In shameless displays of social depravity, Israeli soldiers are looting Gaza homes en masse

In shameless displays of social depravity, Israeli soldiers are looting Gaza homes en masse

Oren Ziv reports:

Israeli soldiers fighting in Gaza have not been shy about posting videos on social media gleefully documenting their wanton destruction of buildings and humiliation of Palestinian detainees. Some of these clips were even exhibited in South Africa’s presentation at the International Court of Justice last month as evidence of genocide. But there is another war crime being readily documented by Israeli soldiers that has garnered less attention and condemnation despite its prevalence: looting.

In November, the Palestinian singer Hamada Nasrallah was shocked to discover a TikTok of a soldier playing the guitar that his father had bought him 15 years earlier. Other videos uploaded to social media in recent months show Israeli soldiers boasting about finding wristwatches; unboxing someone’s collection of soccer shirts; and stealing rugs, groceries, and jewelry.

In a Facebook group for Israeli women comprising nearly 100,000 users, someone wondered what to do with the “gifts from Gaza” that her partner, a soldier, had brought back for her. Sharing a photo of cosmetic products, she wrote: “Everything is sealed except for one product. Would you use these? And does someone know the products or are they only in Gaza?”

Indeed, since the start of Israel’s ground invasion in late October, soldiers have been taking whatever they can get their hands on from the homes of Palestinians who have been forced to flee. More than an open secret, the phenomenon has been widely — and uncritically — reported in the Israeli media, while rabbis from the Religious Zionist movement have been answering soldiers’ questions about what is permissible to loot according to Jewish law. [Continue reading…]

A commonplace rationalization of amoral behavior by soldiers is that warfare can bring out the worst in people and yet the behavior of IDF soldiers in Gaza speaks to a much more deeply rooted issue: the debased character of Israeli society.

An abstract for Do Israelis Respect Human Dignity?, a policy paper by Alouph Hareven, published by The Israel Democracy Institute says:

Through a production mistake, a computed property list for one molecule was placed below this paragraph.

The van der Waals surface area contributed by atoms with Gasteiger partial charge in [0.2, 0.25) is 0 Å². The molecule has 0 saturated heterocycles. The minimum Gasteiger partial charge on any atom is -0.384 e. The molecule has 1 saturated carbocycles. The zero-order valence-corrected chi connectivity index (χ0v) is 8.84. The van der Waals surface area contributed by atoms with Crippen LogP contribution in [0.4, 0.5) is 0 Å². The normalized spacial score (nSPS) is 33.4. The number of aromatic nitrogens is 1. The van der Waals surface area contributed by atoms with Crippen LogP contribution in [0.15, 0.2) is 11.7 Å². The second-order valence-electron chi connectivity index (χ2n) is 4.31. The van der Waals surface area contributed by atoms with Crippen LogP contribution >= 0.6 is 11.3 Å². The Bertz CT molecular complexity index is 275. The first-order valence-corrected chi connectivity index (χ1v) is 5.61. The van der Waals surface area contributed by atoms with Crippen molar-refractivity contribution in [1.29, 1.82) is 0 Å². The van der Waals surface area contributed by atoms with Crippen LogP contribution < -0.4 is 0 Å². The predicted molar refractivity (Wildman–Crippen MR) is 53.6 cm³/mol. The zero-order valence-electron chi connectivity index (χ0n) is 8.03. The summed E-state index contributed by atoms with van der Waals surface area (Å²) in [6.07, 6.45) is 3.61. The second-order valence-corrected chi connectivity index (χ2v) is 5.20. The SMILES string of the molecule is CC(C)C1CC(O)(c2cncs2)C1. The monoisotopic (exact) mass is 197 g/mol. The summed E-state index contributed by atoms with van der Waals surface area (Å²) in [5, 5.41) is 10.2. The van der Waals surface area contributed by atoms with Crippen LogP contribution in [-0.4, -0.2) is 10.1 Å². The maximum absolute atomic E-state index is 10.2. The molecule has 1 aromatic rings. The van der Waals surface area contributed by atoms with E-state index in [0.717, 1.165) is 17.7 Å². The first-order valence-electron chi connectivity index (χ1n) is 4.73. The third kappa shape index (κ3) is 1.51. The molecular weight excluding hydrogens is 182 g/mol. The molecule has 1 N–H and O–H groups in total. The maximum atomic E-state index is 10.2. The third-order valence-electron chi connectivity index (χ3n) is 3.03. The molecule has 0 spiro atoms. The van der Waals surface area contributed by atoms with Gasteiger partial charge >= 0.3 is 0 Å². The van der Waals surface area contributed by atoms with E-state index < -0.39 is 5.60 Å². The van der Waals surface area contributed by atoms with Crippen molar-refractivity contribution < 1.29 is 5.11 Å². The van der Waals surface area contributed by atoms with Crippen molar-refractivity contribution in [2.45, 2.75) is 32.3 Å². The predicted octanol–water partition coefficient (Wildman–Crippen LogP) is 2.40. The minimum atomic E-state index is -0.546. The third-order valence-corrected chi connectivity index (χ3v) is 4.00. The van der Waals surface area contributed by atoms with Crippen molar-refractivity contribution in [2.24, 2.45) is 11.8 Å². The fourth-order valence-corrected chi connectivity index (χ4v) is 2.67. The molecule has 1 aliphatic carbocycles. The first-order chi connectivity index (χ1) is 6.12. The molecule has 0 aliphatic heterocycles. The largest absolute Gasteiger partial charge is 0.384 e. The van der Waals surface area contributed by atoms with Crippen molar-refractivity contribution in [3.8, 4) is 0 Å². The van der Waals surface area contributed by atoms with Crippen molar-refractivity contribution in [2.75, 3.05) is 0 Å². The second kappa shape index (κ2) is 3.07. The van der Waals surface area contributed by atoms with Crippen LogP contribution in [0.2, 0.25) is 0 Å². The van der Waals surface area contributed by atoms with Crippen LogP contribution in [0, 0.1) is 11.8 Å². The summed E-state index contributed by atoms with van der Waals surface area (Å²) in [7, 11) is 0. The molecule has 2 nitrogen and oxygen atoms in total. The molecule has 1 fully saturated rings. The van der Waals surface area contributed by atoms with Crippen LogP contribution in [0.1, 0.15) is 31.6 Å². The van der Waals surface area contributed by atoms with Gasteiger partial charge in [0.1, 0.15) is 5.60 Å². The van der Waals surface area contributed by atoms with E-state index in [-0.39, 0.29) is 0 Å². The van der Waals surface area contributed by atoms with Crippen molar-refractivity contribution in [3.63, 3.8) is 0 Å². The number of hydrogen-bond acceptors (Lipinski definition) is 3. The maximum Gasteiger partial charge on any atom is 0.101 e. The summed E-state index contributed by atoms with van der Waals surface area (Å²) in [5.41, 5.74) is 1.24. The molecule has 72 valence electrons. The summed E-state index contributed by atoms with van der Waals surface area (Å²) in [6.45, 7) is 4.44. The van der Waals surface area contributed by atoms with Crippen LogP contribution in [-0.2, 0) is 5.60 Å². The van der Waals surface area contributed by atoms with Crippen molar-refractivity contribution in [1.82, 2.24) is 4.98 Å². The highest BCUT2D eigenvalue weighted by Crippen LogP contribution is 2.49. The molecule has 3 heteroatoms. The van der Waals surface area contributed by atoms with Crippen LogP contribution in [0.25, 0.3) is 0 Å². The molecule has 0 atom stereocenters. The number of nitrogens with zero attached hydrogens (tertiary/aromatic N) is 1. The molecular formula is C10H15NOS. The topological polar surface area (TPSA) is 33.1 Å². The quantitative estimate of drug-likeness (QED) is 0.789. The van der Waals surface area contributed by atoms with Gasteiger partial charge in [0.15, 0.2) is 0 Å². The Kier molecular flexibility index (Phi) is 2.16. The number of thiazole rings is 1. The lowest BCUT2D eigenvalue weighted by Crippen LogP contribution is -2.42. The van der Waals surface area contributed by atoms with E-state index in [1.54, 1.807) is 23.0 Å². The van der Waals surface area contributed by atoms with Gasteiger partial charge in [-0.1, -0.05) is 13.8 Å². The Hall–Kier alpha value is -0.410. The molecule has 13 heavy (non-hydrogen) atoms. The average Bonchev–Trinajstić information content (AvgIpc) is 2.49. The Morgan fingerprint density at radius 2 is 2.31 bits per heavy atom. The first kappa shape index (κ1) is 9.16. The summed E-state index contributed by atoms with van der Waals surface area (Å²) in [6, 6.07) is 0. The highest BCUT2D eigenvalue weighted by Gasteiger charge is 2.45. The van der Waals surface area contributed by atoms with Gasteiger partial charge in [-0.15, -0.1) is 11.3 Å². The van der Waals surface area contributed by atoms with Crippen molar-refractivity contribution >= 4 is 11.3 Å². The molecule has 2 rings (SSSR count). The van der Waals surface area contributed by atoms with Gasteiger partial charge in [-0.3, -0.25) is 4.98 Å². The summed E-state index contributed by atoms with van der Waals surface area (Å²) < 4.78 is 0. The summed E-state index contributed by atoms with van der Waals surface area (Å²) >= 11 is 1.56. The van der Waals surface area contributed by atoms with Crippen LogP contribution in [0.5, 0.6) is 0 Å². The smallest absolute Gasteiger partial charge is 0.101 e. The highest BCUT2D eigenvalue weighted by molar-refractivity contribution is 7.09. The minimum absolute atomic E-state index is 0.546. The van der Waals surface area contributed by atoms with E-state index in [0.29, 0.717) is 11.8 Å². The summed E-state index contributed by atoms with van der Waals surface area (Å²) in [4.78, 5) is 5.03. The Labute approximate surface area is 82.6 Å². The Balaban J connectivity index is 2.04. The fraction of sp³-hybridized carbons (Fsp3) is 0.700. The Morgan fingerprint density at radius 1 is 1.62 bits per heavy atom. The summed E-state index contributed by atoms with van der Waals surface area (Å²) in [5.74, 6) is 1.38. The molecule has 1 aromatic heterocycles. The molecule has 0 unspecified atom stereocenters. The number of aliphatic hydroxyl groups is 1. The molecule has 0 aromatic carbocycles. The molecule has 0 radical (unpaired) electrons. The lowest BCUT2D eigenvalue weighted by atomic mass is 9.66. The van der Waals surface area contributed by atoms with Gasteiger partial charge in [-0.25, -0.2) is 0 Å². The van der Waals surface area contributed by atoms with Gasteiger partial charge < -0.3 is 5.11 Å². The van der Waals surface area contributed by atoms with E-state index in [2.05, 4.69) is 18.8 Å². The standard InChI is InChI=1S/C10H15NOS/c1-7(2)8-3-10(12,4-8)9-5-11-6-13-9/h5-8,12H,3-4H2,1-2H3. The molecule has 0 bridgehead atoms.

Most Israelis share the perception that the condition of human dignity in Israel is problematic. There are of course tens of thousand of Israelis who daily practice the respect of human dignity – in their families, at work, in relationship to persons belonging to other groups. Yet, according to repeated public opinion surveys most Israelis attach to “who is an Israeli” mainly qualities of rudeness, intolerance, incivility and loudness.

Human dignity is harmed in Israel in several major areas:

  • About one millions Israelis live in families where the men use violence against their wives.
  • In the rate of violence among young people, in schools, Israel is a leading country.
  • In the rate of people killed in traffic accidents Israel, again, is one of the leading countries.
  • Lack of respect, and humiliation of new immigrants is a major barrier to their integration in Israeli society.
  • On many occasions there is mutual lack of respect of human dignity in the relations between secular and religious Jews.
  • There are many cases where human dignity is harmed inside the Israel Defance Forces, in the behavior of policemen, and in the behavior of public officials. The prevailing public view of the behavior of Knesset members is that most of them do not respect the human dignity of their colleagues.
  • According to top security officials, and leading Palestinians, daily humiliation of Palestinians, by Israelis, has been a major cause of the intifada and the seeking of revenge.
  • Foreign workers in Israel, who number a few hundred thousand, also often suffer from humiliating behavior by their employees and other Israelis.
  • Many Israeli tourists abroad – though of course not all of them – have through their rude behavior accorded a negative image to Israelis.

The basic law on Human Dignity and Freedom has thus far not contributed to a change in the behavior of most Israelis. Indeed, most of them have never even read the law. A core question for the future of Israel is therefore: How can we make the respect of human dignity a prevalent behavior? [Continue reading…]

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